KENTON — It’s not just a meal at a restaurant. It’s a ministry at Table One.
“It’s Biblical. Jesus ate with people,” said Philip Compton, one of three United Methodist pastors who co-founded the restaurant. “He ate with a lot of different people. If you look at Matthew 25, ‘When did we see you hungry and you fed me?’”
Table One, 1 Detroit St., Kenton, is open to the public 11 a.m. to 2 p.m. Tuesdays through Sunday near the Hardin County Courthouse. The spot of the former B.R. Brunson’s has offered food for decades, but there’s something missing from the menu. There are no prices.
Regardless of your means, you can eat there. If you can afford it, you might pay a little more than your food costs to help the next person. If you can’t, you might rely on the generosity of strangers or volunteer at the restaurant.
“We want them to have a place where they can come and have a good meal, whether they can afford it or not,” said Compton, one of the local winners of the Jefferson Awards for Community Service. He’ll learn March 26 if he’ll represent the region at the national awards ceremony in Washington, D.C.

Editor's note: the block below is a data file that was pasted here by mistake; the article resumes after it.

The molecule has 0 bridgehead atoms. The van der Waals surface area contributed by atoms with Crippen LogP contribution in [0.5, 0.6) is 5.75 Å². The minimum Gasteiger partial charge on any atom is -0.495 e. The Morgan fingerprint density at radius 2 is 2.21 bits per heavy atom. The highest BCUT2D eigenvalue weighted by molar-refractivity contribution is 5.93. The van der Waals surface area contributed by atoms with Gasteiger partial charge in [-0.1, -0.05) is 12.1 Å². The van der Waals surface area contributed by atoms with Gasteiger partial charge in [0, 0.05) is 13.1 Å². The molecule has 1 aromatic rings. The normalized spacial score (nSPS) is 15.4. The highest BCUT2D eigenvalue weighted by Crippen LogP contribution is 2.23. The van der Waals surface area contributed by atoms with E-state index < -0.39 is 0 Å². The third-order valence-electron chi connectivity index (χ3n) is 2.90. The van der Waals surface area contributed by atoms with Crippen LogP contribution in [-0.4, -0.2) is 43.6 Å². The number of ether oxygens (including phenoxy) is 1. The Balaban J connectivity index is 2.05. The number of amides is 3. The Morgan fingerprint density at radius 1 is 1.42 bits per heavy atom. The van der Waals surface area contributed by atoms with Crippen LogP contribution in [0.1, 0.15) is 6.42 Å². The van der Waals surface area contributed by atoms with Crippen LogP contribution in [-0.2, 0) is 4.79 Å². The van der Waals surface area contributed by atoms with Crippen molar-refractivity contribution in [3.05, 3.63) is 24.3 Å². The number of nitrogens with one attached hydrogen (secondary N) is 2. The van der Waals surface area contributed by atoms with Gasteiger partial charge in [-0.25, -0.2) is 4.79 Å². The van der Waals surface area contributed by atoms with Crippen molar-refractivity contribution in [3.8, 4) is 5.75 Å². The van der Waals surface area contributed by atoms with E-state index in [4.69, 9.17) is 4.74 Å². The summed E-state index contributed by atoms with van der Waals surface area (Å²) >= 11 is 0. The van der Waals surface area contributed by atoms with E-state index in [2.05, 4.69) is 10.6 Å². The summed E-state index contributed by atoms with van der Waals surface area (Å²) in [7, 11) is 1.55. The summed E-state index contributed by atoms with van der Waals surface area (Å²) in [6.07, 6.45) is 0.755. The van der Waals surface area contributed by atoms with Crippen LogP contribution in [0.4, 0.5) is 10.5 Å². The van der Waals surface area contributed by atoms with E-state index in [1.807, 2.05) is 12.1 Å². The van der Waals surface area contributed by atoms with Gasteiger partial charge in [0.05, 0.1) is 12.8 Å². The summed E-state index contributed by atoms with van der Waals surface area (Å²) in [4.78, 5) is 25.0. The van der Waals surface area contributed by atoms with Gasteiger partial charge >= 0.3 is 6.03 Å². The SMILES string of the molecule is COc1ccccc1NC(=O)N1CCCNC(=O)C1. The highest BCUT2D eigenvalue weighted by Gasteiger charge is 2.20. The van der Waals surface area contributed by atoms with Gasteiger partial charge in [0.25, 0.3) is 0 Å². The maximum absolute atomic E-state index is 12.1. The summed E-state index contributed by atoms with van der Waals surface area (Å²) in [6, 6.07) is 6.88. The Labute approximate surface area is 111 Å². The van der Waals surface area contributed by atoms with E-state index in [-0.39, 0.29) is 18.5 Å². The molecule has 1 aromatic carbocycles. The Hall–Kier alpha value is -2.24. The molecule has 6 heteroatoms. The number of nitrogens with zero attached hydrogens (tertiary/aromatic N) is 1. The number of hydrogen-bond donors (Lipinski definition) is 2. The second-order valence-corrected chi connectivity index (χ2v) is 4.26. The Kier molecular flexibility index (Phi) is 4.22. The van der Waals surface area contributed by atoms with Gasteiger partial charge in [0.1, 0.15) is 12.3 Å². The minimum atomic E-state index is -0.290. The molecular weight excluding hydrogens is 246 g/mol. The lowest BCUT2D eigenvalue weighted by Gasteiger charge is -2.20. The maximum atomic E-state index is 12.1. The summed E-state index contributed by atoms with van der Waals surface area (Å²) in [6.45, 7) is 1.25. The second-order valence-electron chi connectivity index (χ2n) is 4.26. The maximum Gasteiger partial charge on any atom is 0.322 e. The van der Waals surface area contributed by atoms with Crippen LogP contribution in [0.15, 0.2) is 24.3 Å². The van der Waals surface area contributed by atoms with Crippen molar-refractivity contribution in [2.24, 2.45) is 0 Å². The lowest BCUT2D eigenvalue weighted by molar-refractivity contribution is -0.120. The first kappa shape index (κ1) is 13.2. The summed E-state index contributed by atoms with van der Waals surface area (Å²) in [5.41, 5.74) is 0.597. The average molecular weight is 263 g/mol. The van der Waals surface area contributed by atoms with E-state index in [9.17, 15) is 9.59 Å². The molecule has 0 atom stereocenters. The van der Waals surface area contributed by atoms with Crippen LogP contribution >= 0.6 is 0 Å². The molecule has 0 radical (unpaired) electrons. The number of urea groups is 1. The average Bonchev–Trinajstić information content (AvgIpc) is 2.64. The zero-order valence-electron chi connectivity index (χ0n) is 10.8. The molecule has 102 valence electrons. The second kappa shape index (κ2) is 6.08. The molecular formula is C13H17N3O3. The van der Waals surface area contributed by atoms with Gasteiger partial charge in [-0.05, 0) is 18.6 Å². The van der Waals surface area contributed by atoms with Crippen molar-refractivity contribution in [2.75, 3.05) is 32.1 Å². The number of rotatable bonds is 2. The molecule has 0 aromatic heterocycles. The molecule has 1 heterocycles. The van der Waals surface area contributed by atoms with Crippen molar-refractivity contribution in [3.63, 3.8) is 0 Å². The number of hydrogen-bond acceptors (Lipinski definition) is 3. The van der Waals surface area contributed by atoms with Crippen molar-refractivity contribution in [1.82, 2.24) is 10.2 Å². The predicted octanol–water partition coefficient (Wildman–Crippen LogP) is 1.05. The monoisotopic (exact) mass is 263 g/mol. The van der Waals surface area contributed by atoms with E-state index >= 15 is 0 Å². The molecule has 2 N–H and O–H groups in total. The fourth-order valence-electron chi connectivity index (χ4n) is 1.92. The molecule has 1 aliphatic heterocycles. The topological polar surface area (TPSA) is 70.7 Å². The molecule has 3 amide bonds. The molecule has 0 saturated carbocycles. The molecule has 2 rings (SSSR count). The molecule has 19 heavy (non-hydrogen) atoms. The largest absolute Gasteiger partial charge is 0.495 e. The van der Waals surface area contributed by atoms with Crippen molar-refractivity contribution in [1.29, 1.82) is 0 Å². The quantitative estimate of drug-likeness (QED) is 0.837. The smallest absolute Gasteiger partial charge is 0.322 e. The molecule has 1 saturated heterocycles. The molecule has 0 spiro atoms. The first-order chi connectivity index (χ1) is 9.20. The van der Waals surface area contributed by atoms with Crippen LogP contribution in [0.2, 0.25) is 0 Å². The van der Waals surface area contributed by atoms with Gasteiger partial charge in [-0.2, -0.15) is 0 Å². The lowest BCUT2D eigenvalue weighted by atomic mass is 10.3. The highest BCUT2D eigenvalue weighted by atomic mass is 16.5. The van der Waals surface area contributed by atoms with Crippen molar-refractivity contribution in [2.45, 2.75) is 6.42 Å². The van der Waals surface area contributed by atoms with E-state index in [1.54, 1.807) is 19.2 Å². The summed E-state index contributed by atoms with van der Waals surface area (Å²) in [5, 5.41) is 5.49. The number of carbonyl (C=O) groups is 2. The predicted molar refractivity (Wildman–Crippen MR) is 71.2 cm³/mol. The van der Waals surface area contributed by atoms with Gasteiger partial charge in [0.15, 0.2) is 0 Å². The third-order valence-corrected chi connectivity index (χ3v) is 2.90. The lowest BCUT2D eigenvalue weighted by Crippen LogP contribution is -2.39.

There’s so much more than food in play at Table One since it opened May 31, 2016, though. There’s dignity in the work.
“No one wants to feel indebted to anybody else,” said Jennifer McMurray, the board chair for Table One, a 501(c)3 charity. “Whenever they take something that’s free, they’re still feeling in debt they need to pay. By allowing them to volunteer with us, there is no debt. It wipes the slate clean.”
The restaurant helped wipe the slate clean for Jyoti Minix. Hardin County’s drug court sent her to Table One for community service. After she completed it, she stuck around, eventually becoming the kitchen manager. She met her eventual husband there too. Others followed a similar path, she said.
“It’s helped me be a better person and look at life in a different way,” said Minix, who also hosts a Narcotics Anonymous meeting at the restaurant. “You can still help someone.”
Compton, a retired professor at Ohio Northern University who now works as pastor at Rhinehart United Methodist Church, , models that. He and his wife, LaDonna, volunteer as wait staff at Table One every Tuesday.
“Usually if there’s no price on something, you can’t afford it,” Compton joked. “… We have to explain, even though it’s on the back of the menu. People say, ‘That’s a neat idea.’”
He beams as he talks about Table One’s weekly community dinner, held 4 to 7 p.m. Tuesdays.
Compton also helped co-found and served as a board member and president for the West Ohio Food Bank, works as fire chaplain for the Ada-Liberty Township Fire Department and serves on suicide and stress management teams in Hardin County. In his retirement from higher education, he found a higher calling.